ⓘ Midori (web browser)

                                     

ⓘ Midori (web browser)

Midori is a free and open-source lightweight web browser. It uses the WebKit rendering engine and the GTK+ 2 or GTK+ 3 interface. Midori is part of the Xfce desktop environments Goodies component and was developed to follow the Xfce principle of "making the most out of available resources". It is the default browser in the SliTaz Linux distribution, Bodhi Linux, Trisquel Mini, old versions of Raspbian, and wattOS in its R5 release. It was the default browser in elementary OS Freya.

In 2019, the Midori project merged with the Astian Foundation.

                                     

1. Features

  • WebKit rendering engine
  • Internationalized domain names support
  • Adblock
  • Tabs, windows and session management
  • Customizable and extensible interface
  • User scripts and user styles support
  • Cookie management
  • Support for HTML5
  • DuckDuckGo as a default search engine
  • Mouse gestures
  • RSS Feed panel
  • Bookmark management
  • Extension modules can be written in C and Vala
  • Support for integration with GTK+ 2 and GTK+ 3
  • Form history
  • Configurable web search engine
  • Extensions
  • Smart bookmarks
  • Tab backup for the next session by default
  • Maemo integration for mobile devices
  • Next Page feature
  • Speed dial
  • Private browsing
  • Support for Ubuntu Unity
                                     

2. Inclusion in Linux distributions

Midori is part of the standard Raspbian distribution for the Raspberry Pi ARMv6-based computer. While Dillo and NetSurf are also in the menu, Midori also features as a desktop link. Midori is being packaged with Manjaro, Trisquel Mini and Bodhi Linux as their default web browser as well and it even was the default web browser in elementary OS at one time.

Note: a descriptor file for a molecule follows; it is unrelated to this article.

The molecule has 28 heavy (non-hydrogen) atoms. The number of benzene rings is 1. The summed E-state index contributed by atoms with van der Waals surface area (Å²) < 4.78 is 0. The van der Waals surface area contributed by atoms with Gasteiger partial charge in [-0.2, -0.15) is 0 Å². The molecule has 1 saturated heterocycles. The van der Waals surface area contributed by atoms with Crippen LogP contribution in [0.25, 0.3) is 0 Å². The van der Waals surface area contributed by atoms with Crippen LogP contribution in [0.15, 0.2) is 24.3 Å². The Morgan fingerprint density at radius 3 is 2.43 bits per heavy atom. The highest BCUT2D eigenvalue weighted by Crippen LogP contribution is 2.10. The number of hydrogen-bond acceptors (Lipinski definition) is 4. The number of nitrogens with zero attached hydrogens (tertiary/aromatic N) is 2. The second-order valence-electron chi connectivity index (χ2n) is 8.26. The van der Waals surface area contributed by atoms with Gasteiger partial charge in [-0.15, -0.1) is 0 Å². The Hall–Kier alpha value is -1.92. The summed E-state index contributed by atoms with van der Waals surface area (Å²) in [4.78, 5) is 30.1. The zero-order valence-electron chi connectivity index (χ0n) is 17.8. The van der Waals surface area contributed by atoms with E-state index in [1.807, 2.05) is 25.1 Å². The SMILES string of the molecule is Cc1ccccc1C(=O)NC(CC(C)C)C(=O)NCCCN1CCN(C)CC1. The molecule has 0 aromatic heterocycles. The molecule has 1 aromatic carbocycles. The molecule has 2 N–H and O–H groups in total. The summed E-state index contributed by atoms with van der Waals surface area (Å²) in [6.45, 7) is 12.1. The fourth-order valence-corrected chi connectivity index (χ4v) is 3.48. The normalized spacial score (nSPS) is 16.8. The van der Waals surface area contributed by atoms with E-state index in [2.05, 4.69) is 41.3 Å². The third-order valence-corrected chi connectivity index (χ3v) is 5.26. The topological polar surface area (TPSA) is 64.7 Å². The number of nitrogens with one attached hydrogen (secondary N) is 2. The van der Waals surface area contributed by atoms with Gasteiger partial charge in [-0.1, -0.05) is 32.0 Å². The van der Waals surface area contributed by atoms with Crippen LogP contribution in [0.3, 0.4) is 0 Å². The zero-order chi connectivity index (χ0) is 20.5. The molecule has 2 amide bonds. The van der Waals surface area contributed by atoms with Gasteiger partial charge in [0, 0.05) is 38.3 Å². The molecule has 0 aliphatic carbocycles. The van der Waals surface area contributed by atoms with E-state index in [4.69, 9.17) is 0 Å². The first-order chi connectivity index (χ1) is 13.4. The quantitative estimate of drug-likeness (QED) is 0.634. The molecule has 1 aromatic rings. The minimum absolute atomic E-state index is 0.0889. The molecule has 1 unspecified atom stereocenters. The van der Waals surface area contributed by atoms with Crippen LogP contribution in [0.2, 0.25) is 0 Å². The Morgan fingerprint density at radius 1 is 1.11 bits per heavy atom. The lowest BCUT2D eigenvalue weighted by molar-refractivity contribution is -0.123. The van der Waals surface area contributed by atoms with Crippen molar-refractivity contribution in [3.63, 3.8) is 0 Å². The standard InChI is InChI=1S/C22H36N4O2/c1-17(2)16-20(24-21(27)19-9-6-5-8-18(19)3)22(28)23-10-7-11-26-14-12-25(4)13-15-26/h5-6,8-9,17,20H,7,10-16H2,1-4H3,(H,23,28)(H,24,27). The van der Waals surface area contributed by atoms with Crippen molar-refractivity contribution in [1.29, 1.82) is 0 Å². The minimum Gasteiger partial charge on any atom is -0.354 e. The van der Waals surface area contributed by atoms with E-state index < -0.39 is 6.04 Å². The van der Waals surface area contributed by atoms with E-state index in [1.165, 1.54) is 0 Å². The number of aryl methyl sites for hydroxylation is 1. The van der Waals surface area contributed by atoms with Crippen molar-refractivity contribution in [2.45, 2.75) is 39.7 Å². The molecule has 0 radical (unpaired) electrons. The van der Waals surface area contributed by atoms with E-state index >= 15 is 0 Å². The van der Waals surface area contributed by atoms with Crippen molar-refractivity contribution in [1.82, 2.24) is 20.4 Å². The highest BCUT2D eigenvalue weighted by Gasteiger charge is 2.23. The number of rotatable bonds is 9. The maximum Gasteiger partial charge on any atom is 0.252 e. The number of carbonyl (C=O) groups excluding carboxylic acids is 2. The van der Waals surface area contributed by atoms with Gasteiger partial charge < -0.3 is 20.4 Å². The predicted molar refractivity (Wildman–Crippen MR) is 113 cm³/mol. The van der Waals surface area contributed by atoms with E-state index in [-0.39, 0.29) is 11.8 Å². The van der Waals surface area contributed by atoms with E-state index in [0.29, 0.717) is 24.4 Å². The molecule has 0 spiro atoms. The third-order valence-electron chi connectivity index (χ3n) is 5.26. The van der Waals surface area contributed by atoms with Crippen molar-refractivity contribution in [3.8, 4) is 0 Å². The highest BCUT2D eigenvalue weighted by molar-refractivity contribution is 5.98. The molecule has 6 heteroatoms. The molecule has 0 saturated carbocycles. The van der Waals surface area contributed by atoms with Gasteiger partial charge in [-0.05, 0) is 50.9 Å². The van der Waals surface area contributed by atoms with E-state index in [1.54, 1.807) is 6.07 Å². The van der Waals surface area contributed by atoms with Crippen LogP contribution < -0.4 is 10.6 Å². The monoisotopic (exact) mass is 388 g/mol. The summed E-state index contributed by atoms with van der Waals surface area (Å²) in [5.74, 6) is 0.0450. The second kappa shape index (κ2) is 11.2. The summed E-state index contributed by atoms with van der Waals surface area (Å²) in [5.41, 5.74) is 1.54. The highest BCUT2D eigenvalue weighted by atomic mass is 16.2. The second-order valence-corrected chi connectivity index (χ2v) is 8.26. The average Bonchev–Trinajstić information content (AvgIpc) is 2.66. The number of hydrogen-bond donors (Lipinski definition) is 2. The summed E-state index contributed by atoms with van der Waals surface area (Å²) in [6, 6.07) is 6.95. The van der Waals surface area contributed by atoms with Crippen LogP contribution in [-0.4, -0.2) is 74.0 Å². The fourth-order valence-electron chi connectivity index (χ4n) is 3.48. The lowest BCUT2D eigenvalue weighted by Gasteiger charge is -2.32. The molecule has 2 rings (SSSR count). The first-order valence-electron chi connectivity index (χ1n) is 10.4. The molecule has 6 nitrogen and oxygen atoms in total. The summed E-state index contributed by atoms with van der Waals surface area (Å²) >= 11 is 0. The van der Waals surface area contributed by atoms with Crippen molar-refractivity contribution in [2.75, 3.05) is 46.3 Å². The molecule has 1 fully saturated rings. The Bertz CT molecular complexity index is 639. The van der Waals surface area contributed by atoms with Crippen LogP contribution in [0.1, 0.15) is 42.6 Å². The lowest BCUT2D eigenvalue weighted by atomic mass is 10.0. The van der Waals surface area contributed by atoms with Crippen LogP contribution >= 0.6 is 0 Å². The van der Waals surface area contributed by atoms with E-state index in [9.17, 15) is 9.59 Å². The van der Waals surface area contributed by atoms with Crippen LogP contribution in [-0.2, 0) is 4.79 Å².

3. Standard compliance

HTML5 score

In March 2014, Midori scored 405/555 on the HTML5 test.

In July 2015, Midori 0.5 on Windows 8 scored 325/555 on the updated HTML5 test.

                                     

4. Reception

Midori was recommended by Lifehacker due to its simplicity. The major points for criticism are the absence of the process isolation, the low number of available extensions and occasional crashes.

Nick Veitch from TechRadar included Midori 0.2.2 in his 2010 list of the eight best web browsers for Linux. At that time he rated it as "5/10" and concluded, "while it does perform reasonably well all-round, there is no compelling reason to choose this browser over the default Gnome browser, Epiphany, or indeed any of the bigger boys".

Himanshu Arora of Computerworld reviewed Midori 0.5.4 in November 2013 and praised the browsers speed and uncluttered interface, while additionally underlining the private browsing which uses a separate launch icon and displays the details of this mode on the home tab.

Victor Clarke from Gigaom praised Midoris minimalism in 2014 and stated that it will "satisfy your humble needs without slowing down your PC", despite stressing the lack of advanced functionality.



                                     
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